July 12, 2016 | 5-minute read (900 words)
We’re already 6 months through 2016. Time flies, right? The year certainly started off on an interesting foot. The beginnings of a much-needed valuation/market correction hung heavy in the air as 2015 came to a close. Slight fear and worry over what 2016 would hold was voiced more often than eager optimism. Was that fear and worry warranted versus what we have actually seen? And what can we expect for the rest of the year?
In terms of investment dollars, 2015 and even 2016 has seen the flow of LP money into investment funds at pre-recession levels. There has also been a dramatic increase in new investors of all sorts - angels, crowdfunding, foreign dollars, et cetera coming into the investment game - with the effect of pushing valuations ever higher in 2015 and encouraging founders to keep raising money. What some interpreted as a Series A crunch was really just a repercussion of having more and more seed funded companies looking to raise a relatively static amount of A round dollars.
Skepticism of current valuations began in late 2015 and was most apparent with the less than impressive IPO of Square. This change in valuations sparked worry that 2016 would not be as promising as 2015 for entrepreneurs and investors alike. According to one survey, nearly 75% of Limited Partners were worried about the current valuation levels and rapid pace of investment.
After the news of Square’s lower-than-expected valuation, it’s former COO tweeted that the "steroid era" for unicorns was over. However Uber's recent multi-billion dollar raise (despite even being profitable) has shown that some industries have not been affected by the decrease in valuations. Twilio, the first tech IPO of the year, has been a wild success, almost doubling in valuation on opening day and continuing to increase in value despite Brexit's nasty market smash.
How has this valuation correction affected the founders and investors that I work with on a daily basis: those raising seed, Series A and Series B rounds?
For one thing, the speed and efficacy at which funding rounds are being done has slowed down - across almost all funding stages, but notably at the A/B stages. We are still seeing a solid amount of seed money accessible to early founders, although it is not as easy to raise a seed round as it was last year. Founders are encountering stronger head winds than the past few years.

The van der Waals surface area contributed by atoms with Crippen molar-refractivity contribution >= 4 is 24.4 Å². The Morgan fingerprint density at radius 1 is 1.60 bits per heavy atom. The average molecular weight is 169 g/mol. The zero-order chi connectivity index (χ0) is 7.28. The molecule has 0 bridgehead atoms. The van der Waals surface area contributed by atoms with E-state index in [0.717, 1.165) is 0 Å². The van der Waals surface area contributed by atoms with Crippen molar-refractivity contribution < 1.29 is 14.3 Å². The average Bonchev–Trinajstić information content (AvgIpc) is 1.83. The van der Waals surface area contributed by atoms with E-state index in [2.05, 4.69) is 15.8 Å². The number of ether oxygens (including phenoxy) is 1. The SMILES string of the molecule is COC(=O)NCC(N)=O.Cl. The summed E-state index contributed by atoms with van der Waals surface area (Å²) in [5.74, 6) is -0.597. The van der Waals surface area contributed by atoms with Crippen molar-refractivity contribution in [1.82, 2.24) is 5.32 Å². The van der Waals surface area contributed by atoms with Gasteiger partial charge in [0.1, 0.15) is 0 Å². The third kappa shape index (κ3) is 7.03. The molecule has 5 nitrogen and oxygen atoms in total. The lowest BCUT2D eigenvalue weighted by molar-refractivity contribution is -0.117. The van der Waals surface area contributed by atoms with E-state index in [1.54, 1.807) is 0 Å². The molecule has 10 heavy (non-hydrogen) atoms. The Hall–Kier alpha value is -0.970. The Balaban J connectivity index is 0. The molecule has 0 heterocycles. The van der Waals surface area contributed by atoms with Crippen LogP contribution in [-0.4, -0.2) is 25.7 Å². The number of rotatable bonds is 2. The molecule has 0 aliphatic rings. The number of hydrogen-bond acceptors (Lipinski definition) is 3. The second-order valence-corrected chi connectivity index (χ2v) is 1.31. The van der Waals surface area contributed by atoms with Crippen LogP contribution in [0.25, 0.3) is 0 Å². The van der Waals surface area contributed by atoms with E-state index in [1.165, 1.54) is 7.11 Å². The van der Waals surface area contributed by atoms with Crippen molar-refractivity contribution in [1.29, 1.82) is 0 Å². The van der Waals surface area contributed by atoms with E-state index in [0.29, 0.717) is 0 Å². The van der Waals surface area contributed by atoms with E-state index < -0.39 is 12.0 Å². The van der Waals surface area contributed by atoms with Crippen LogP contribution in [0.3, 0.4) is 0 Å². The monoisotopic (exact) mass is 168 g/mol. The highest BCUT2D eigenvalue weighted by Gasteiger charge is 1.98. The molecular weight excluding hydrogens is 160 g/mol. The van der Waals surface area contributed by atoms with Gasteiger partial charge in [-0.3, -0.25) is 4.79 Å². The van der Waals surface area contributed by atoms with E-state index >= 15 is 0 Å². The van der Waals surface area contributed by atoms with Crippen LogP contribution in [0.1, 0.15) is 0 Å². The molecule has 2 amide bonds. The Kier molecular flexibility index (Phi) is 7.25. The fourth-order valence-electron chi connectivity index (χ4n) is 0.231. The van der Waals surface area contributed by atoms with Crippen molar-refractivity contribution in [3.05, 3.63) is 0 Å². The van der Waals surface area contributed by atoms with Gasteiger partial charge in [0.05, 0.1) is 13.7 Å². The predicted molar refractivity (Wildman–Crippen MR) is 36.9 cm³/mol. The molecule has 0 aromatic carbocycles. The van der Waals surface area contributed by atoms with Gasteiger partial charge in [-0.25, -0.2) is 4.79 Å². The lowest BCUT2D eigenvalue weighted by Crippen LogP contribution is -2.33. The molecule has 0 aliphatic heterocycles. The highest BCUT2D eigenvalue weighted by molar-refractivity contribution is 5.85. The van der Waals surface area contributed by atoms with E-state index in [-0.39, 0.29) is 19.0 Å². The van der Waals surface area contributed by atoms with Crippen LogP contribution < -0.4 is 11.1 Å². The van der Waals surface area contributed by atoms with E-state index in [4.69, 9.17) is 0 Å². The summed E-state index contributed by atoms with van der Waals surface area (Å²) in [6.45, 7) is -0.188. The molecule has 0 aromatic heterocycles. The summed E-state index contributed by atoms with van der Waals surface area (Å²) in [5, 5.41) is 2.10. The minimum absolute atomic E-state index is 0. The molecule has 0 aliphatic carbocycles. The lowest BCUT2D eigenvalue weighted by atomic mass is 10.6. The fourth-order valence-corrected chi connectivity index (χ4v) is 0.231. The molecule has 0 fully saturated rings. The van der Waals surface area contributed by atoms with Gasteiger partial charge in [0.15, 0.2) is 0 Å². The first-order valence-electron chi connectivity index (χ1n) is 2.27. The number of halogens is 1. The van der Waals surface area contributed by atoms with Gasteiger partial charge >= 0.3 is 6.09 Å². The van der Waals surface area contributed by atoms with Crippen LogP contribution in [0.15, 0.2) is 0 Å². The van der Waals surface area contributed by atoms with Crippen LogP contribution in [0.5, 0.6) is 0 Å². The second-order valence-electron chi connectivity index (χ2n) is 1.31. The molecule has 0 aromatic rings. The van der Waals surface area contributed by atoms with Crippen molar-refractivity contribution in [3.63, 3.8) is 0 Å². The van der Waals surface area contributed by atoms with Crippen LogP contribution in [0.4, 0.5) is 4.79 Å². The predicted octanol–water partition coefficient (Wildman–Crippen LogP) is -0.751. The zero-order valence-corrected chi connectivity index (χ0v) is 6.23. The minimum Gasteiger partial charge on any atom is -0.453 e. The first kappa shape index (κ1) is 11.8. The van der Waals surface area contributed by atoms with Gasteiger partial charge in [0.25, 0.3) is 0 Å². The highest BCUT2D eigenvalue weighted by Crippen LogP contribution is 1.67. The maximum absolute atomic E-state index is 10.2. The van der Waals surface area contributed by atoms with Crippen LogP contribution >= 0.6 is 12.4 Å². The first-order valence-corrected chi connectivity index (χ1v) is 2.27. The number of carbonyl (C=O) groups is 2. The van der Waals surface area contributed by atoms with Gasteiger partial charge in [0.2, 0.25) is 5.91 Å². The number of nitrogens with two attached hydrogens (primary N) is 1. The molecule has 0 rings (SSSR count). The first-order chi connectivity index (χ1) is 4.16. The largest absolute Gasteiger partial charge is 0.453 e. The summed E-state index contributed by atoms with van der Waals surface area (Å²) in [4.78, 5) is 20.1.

At a lunch I had recently with an A stage investor, they revealed that although the fund usually only makes 5-6 deals a year, as of May there had been only one investment, and not even in the Valley. Unfortunately, the firm and the partners just were not seeing deals they were excited about or metrics that could back up deals they initially thought had potential. At a recent Silicon Valley startup panel event, one later stage investor mentioned that due diligence around deals was taking longer than usual and the fund was carefully vetting the founders and more importantly the metrics. This investor could only speak to one B round deal their firm had done as of May 2016. In working with our clients on their fundraising needs, we’ve seen that funding times have slowed down in a very noticeable way from 2015 to 2016.
In 2015 the buzzwords I heard most frequently were around valuations, caps and discounts - suggestions that investors were competing for access to invest in solid companies. These days the focus seems to be more on unit economics - customer acquisition costs and lifetime value. Founders are now being forced to switch from an environment that encouraged quick and meaty raises to one that is now more focused on numbers and true value. This is the right move and probably something that should have been happening all along. And for those founders who have always been focused on their metrics and unit economics, they will not be suffering as much to adjust. With the flood of all kinds of new investor money in 2014 and 2015, founders were advised to take advantage of as much cash as they could get their hands on. Now they are being advised to cut their burn and extend their runway for 18-24 months.
As companies raise flat or down rounds, it may be hard to get excited about the market. But for those companies and founders who can play it smart, raising a flat or down round may be a necessary step to encourage more leaner and productive growth. Twilio's IPO has shown that there is still a very hungry public market for tech companies.
All in all, I believe that the focus on getting to profitability and delivering on metrics will build stronger and leaner companies who will be able survive this market correction. Additionally, based on some of the amazing companies I am talking to on a daily basis, there is no doubt that the number of strong companies is still high.
What will the rest of 2016 hold? For one thing, lower valuations on companies means that any future investments will be secured at better prices for investors, potentially making for better returns down the road. I am curious, yet optimistic about fundings for the last half of the year. After all, a return to sensible valuations will also mean a return of investor confidence.